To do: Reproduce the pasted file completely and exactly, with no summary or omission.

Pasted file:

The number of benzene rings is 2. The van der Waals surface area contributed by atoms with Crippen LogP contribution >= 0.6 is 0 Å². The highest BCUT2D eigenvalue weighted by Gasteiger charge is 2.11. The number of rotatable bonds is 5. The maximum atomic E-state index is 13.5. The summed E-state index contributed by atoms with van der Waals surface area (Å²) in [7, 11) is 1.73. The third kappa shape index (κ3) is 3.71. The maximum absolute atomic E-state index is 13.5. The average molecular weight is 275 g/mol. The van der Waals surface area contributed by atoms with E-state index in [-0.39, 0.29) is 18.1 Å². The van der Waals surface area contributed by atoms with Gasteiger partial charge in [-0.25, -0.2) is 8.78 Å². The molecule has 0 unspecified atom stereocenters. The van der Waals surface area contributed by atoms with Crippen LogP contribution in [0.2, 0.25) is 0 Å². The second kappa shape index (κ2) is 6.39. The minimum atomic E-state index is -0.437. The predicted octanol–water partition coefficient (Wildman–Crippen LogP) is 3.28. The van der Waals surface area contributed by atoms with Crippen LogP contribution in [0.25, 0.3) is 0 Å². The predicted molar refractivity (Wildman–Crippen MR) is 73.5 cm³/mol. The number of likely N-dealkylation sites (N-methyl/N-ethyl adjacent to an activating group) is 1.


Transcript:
The number of benzene rings is 2. The van der Waals surface area contributed by atoms with Crippen LogP contribution >= 0.6 is 0 Å². The highest BCUT2D eigenvalue weighted by Gasteiger charge is 2.11. The number of rotatable bonds is 5. The maximum atomic E-state index is 13.5. The summed E-state index contributed by atoms with van der Waals surface area (Å²) in [7, 11) is 1.73. The third kappa shape index (κ3) is 3.71. The maximum absolute atomic E-state index is 13.5. The average molecular weight is 275 g/mol. The van der Waals surface area contributed by atoms with E-state index in [-0.39, 0.29) is 18.1 Å². The van der Waals surface area contributed by atoms with Gasteiger partial charge in [-0.25, -0.2) is 8.78 Å². The molecule has 0 unspecified atom stereocenters. The van der Waals surface area contributed by atoms with Crippen LogP contribution in [0.2, 0.25) is 0 Å². The second kappa shape index (κ2) is 6.39. The minimum atomic E-state index is -0.437. The predicted octanol–water partition coefficient (Wildman–Crippen LogP) is 3.28. The van der Waals surface area contributed by atoms with Crippen LogP contribution in [0.25, 0.3) is 0 Å². The predicted molar refractivity (Wildman–Crippen MR) is 73.5 cm³/mol. The number of likely N-dealkylation sites (N-methyl/N-ethyl adjacent to an activating group) is 1.